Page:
The long spout oil can we have in our collection belonged to Marion Parker, a resident of Goodland who worked on the railroad. Mr. Parker was born in Roswell Colorado on May 11, 1908 and moved to Goodland with his father, mother and older brother in 1909. His father worked as a locomotive engineer for the Rock Island Railroad. Parker met his wife Betty in the summer of 1925 when they were both seniors at Sherman County High School. In 1929 they married and had one son, Robert Parker. It was during his time in school that Parker started to work for the railroad. He started after school as a clerk in the roundhouse and then later as machinist’s helper. In 1929 he started work as a fireman where he would scoop coal into the fire box. In 1944 he was promoted to locomotive engineer and for three years he was the Road Foreman of Equipment at Dalhart Texas. He retired on June 23, 1973 one month short of working in the engine service for forty-four years. It was during his retirement that Mr. Parker took an active interest in the history of Sherman County. He contributed some of his personal items to the museum, but also contributed his time to helping record the history of Sherman County in the Sherman County & Family History: They Came To Stay books. He wrote several articles including one about the railroad coming to Goodland. He and his wife were the official historians of these books and Mr. Parker provided some of his own first-hand knowledge and experiences to these books.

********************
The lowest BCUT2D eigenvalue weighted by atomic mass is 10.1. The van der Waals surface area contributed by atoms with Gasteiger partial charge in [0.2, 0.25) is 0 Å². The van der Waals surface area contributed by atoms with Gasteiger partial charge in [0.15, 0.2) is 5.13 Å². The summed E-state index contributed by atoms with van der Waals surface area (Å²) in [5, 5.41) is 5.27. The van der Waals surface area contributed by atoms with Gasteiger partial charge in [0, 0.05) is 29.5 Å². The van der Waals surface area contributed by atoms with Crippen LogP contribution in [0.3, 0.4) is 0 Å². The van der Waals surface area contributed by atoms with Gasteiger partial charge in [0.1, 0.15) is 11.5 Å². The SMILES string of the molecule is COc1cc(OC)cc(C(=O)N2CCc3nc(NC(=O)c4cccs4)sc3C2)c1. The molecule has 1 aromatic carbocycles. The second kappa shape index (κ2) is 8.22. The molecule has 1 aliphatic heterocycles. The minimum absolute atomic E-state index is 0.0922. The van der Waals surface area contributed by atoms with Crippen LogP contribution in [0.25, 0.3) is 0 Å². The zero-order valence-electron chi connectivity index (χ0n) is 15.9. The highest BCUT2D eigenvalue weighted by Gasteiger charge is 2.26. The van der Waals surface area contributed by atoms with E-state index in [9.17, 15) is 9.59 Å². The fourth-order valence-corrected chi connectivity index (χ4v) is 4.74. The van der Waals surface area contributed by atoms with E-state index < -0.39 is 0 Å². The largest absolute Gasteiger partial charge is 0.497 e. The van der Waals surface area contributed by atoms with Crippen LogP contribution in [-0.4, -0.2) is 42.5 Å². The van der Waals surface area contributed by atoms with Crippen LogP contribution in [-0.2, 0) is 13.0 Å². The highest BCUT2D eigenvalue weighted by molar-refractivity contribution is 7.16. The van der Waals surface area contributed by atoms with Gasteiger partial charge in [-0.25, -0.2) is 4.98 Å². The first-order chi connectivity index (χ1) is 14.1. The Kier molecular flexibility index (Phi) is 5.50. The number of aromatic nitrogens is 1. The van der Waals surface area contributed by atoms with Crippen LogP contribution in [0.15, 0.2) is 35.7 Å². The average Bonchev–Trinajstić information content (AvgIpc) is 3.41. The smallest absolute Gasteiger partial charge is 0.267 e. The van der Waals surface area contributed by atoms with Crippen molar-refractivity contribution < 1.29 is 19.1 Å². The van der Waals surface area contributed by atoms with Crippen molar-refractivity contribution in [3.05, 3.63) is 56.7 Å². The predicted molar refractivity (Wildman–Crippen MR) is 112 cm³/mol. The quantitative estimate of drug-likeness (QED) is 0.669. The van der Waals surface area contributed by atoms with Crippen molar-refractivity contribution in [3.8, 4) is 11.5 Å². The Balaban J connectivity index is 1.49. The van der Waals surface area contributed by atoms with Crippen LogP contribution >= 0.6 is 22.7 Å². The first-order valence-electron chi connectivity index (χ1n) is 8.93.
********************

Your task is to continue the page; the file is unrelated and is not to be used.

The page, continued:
The railroad had a vital part in making Goodland what it is today. The railroad is still operational today but in a different capacity then it was in the late 1800’s. The long spout oil can helped the railroad workers keep the trains and the tracks running smoothly. The oil can in our collection was donated by Marion Parker who had forty-four years of service on the railroad. We may not think something as simple as an oil can be significant but it was and is. The use of the oil can helped stop fires and ensure that the train was working. Sometimes the simplest item makes a huge difference in the larger picture.
Do you have items like this in your family or work history? Please share you stories in the comment sections below.
Look for more posts in this series about our wonderful collection of Sherman County history.